Directing Your Career; Some Assembly Required

by Bornheimer, Kathy Thursday, July 06, 2006
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Some assembly required; dreaded words by most people when they purchase items. The easy to follow instructions are not always easy and some people struggle with this if there are more than three steps and seven components. The some assembly required is necessary to effectively manage your career and can have more than three steps and seven components. Remember your goal here is to be where you want to be when you want to be there. Satisfying employment is your target, not just having a job.

One of your major components is your immediate supervisor. This article focuses on this component and is an elaboration on the chapter with the same title in The Street Smart Approach to Job Search. The key area of this material is how to work with your supervisor so that he/she can be your best resource for the desired direction of your career. Here are some ideas to develop win-win scenarios:

    Remember to bring up your accomplishments. This is not “ain’t I wonderful” nagging. Provide your boss with update memos as to progress and achievements. This is actually a good tool for the boss. You have laid everything out for them to make their role in the annual performance review easier. Keep a hard copy for yourself as back up.

    Lead by example. Have your actions speak louder than words. Congratulate them on “their job well done”. They do not always hear it from their supervisor. Many managers/supervisors are sandwiched between those who report to them and their bosses. Often they’re susceptible to pressure from both ends.

    Commend your peers in front of the boss when they do well. Your success is often determined by team effort. You’ll be increasing their positive contributions by recognizing their achievements.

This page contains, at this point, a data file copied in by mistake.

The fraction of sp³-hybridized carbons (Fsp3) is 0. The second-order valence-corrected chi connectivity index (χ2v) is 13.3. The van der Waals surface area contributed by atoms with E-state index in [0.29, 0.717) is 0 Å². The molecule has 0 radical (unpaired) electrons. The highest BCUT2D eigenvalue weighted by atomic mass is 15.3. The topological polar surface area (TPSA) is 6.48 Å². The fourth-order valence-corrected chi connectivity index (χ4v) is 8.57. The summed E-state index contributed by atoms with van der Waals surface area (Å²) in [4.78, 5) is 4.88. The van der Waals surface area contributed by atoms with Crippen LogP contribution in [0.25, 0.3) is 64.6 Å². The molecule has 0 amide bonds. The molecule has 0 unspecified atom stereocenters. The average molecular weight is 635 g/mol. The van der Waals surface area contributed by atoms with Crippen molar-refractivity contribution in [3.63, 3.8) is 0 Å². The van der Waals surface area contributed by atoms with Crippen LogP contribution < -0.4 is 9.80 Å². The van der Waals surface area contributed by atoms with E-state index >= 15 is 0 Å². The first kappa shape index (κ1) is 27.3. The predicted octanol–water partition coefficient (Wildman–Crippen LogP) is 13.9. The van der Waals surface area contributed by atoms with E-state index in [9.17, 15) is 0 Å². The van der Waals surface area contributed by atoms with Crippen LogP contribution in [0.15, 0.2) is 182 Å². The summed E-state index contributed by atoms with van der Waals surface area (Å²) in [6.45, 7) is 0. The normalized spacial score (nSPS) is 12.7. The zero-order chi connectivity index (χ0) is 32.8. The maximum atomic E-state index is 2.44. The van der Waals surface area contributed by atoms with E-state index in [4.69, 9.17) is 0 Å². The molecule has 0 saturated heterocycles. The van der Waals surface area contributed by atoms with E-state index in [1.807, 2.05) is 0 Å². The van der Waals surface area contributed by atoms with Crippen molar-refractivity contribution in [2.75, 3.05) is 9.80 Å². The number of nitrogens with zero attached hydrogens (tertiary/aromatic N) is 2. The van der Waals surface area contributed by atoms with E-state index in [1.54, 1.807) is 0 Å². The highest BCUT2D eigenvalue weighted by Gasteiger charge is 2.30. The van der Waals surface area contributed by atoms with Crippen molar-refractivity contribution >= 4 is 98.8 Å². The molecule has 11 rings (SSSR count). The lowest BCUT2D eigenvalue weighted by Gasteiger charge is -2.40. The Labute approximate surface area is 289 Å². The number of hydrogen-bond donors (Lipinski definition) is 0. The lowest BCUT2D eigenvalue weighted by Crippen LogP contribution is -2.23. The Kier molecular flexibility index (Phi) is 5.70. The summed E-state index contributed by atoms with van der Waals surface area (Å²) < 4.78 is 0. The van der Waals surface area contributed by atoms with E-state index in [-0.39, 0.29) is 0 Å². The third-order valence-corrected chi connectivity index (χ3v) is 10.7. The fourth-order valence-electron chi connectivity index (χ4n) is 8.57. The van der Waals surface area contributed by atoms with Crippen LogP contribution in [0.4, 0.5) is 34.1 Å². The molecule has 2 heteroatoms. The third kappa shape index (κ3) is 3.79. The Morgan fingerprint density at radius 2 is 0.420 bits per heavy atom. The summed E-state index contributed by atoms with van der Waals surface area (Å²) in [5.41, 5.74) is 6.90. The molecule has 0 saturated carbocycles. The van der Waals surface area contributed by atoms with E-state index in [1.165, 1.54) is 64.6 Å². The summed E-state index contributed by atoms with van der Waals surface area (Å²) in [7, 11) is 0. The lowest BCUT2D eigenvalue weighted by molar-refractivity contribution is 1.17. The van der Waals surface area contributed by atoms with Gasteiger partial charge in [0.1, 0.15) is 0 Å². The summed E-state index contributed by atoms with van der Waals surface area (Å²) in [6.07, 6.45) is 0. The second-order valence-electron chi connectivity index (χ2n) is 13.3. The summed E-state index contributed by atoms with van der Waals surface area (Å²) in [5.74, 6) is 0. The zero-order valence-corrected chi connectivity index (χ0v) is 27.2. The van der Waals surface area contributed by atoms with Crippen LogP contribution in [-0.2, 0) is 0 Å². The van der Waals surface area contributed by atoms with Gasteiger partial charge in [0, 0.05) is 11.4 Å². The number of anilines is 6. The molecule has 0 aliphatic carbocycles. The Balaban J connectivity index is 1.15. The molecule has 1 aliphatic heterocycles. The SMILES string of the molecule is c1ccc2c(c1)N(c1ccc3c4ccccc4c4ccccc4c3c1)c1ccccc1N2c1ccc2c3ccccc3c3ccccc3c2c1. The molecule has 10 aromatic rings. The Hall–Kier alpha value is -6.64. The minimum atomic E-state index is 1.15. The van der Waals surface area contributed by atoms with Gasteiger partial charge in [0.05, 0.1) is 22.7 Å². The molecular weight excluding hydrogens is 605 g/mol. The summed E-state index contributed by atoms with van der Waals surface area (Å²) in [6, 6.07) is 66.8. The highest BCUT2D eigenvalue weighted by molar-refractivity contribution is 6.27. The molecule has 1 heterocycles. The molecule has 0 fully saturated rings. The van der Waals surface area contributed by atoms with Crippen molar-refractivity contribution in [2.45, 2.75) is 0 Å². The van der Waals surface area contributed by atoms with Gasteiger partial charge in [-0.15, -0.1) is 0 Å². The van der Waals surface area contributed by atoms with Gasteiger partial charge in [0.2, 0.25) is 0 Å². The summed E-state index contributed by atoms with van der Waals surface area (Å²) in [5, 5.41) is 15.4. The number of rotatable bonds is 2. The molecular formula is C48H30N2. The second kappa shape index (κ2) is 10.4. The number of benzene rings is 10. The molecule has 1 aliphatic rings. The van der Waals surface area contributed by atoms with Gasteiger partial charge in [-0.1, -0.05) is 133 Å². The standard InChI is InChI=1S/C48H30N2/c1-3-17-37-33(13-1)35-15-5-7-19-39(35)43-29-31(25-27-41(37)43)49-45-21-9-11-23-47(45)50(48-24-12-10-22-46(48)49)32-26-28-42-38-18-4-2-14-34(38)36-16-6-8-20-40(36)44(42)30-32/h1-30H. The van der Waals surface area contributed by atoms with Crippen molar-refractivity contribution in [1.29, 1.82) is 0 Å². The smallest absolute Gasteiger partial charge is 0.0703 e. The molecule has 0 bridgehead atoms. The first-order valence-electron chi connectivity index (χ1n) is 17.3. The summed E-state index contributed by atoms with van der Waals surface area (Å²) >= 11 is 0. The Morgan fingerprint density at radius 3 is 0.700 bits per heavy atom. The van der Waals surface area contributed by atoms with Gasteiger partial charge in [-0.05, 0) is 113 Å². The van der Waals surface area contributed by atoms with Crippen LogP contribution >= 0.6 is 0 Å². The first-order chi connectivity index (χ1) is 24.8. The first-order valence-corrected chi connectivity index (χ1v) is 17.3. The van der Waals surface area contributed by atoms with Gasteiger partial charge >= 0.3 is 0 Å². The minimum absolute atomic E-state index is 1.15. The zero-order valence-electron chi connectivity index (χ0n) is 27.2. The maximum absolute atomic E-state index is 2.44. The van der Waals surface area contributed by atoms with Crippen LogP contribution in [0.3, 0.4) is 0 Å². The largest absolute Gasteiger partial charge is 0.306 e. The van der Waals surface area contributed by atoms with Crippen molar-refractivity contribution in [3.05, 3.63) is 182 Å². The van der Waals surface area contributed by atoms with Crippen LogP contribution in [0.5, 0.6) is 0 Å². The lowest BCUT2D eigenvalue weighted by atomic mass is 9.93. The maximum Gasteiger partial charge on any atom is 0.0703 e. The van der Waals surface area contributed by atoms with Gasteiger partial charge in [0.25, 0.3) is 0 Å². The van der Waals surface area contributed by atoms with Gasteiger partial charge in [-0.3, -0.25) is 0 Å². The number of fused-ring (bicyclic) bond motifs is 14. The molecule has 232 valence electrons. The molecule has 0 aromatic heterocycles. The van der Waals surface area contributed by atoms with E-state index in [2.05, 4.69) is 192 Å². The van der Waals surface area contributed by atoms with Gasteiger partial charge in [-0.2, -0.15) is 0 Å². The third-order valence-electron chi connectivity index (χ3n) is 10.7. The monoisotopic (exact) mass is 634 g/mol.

Be direct. Women often struggle with this approach both as the sender and receiver. Don’t allude to the facts and then complain “I just don’t know why they don’t get it!”. There are very few good mind readers out there.

    Ask for guidance. If you approach your manager with specific requests or guidelines you will be asking for what you need to help everyone succeed. Often bosses are inherited not chosen. Retirements, company restructuring, promotions, etc. are factors in reporting to someone different than when you took the job. Some managers are not provided guidance or effectiveness training by the company. Yes, it’s up to you then to help them out. You are focusing on win-win situations.

    Go to lunch with the boss off premise. What you’re considering here is an atmosphere where both of you can be more relaxed and yourselves. You’ll also be able to get away with a longer lunch since they’re with you! Establish a relationship of mutual benefit and honesty for future situations. If you can rely on each other in hard times, you’ll both get what you want and need.

    Be sympathetic when they are on the receiving end of stress. Empathize with their plight and offer assistance. This could be workload or just morale support.

    Require honest feedback from your boss in writing and keep copies in your own “personnel file” at home. This is not paranoia! If it’s not in writing; it didn’t happen. You can not change or improve on your performance if you’re not aware of things. This feedback is necessary for the good and the not so good news.

    Keep refining your abilities to be an effective communicator. This skill definitely determines success. Discuss projects, provide updates and set goals on a regular basis.

    Find common ground on priorities and make sure that you and your boss are on the same page. This item is accumulative from several of the previous points.
Communication, honesty and an objective of mutual benefit for all are the goals here. No one succeeds completely on their own; someone else helped them (directly or indirectly). Having allies in your plan for career success increases the odds of you being where you want to be and when you want to be there.